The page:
Metal-organic frameworks (MOFs) that form in nets featuring only one edge position (edge-1-transitive) for linker incorporation are amenable for the homogeneous distribution of multicomponent link mixtures to form multivariates (MTV). From Vegard's law, edge-1-transitive MTV MOFs offer a high degree of predictability and provide a unique avenue to deconvolute structure-property relationships. Using zirconia MOFs that form in predictable topologies, we can reliably access targeted crystallographic parameters by mixing homeomorphic links with varying metrics. This strategy allows for precise control over both functionality and metrics independently. We can use similar strategies toward the design of MOFs with targeted properties like photocatalysis. Since MOFs based on titania secondary building units exhibit exceptional photoredox activity, we use this MTV approach to prepare a new library of photoredox active titania MOFs (UCFMOF-n, where n = # of phenyl rings in the link). UCFMOFs feature high substrate uptake which, in combination with light harvesting functionalization, results in superior visible light driven oxidation of benzyl alcohol. This work outlines strategies for combining continuous isoreticular expansions with link functionality to systematically study MOFs as complex materials. We show that by utilizing reticular chemistry strategies to synthesize MOFs we can predict both structure and properties based solely on the building blocks used and their molar ratios. These strategies allow us to design new crystalline materials with targeted function, and deconvolute structure-property relationships that typically govern solid state material properties.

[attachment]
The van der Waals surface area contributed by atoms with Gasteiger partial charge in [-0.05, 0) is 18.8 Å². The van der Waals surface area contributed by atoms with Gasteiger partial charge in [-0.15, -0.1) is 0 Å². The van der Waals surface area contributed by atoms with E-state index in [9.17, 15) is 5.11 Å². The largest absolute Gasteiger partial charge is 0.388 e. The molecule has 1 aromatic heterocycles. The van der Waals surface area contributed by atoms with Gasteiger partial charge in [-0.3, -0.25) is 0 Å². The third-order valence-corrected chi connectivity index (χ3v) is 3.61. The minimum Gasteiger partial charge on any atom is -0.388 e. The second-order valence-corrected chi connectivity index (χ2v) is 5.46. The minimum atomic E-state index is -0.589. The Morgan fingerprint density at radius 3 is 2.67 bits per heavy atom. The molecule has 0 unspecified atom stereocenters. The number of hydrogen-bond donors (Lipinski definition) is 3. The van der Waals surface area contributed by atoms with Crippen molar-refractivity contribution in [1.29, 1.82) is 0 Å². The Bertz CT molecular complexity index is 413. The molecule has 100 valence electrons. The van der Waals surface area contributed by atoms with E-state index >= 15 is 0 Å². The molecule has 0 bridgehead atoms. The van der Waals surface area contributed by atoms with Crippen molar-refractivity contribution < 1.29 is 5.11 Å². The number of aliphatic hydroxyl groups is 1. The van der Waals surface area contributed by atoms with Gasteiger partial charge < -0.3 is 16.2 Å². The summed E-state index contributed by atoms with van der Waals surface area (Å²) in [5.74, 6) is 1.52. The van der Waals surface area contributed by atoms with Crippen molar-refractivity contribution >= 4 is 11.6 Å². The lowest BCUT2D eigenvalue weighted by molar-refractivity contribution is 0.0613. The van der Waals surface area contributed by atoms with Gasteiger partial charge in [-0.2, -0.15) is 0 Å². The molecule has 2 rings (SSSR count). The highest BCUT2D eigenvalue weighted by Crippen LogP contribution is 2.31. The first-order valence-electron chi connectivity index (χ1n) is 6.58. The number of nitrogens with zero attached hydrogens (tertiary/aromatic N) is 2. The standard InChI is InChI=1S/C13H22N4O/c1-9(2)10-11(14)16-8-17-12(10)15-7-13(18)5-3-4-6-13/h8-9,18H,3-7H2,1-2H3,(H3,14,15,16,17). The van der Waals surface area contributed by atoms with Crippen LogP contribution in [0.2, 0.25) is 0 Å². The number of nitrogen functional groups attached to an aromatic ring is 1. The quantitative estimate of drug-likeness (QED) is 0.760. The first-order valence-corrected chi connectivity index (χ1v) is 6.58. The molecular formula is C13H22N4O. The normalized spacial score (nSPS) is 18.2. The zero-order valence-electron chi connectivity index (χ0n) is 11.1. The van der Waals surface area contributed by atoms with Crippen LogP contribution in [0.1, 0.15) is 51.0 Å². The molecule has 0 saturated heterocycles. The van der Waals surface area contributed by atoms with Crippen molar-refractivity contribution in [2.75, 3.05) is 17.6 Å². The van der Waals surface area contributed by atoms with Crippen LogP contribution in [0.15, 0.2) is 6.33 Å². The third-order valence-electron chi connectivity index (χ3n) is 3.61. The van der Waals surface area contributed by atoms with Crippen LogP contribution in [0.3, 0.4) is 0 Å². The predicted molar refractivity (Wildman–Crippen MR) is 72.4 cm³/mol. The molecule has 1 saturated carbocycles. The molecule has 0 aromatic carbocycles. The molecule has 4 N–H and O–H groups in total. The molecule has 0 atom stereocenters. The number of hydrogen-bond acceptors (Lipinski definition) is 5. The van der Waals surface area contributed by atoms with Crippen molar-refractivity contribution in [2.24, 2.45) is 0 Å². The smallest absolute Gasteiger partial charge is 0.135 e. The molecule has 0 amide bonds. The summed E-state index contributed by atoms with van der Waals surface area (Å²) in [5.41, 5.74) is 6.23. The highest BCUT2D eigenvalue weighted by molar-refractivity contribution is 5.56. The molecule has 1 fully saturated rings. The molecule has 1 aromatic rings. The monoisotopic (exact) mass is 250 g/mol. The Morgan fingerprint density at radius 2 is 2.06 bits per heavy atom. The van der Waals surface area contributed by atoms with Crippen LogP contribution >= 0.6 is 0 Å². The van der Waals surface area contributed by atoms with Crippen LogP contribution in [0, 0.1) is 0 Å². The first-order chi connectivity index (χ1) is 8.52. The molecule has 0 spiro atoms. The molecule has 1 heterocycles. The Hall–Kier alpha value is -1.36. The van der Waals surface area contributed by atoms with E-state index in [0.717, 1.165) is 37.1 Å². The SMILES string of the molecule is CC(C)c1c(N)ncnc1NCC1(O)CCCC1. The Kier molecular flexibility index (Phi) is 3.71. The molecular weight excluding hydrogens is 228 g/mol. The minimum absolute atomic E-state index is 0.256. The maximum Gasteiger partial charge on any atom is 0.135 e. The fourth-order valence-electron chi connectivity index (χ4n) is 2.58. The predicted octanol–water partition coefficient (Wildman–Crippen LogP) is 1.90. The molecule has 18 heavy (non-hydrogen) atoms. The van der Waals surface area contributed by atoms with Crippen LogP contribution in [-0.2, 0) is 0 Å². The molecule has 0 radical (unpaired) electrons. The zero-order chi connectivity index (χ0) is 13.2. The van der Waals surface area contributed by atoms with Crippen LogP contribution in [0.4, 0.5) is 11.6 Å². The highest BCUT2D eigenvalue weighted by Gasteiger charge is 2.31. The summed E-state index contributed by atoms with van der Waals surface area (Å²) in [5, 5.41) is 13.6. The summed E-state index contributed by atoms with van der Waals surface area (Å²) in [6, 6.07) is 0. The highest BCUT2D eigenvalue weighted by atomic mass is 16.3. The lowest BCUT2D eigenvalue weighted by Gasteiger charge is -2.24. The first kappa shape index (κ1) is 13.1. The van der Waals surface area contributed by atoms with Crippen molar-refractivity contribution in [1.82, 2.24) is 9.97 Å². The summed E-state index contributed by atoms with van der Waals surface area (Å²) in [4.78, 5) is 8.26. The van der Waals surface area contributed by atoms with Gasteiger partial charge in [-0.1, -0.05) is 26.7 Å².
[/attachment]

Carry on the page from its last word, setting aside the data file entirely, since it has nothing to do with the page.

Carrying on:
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Uribe Romo, Fernando
Doctor of Philosophy (Ph.D.)
College of Sciences
Length of Campus-only Access
Doctoral Dissertation (Campus-only Access)
Bryant, Jacob, "Leveraging the Principles of Reticular Chemistry for the Design of Crystallographically and Chemically Complex Multivariate Frameworks" (2023). Electronic Theses and Dissertations, 2020-. 1854.
Restricted to the UCF community until August 2024; it will then be open access.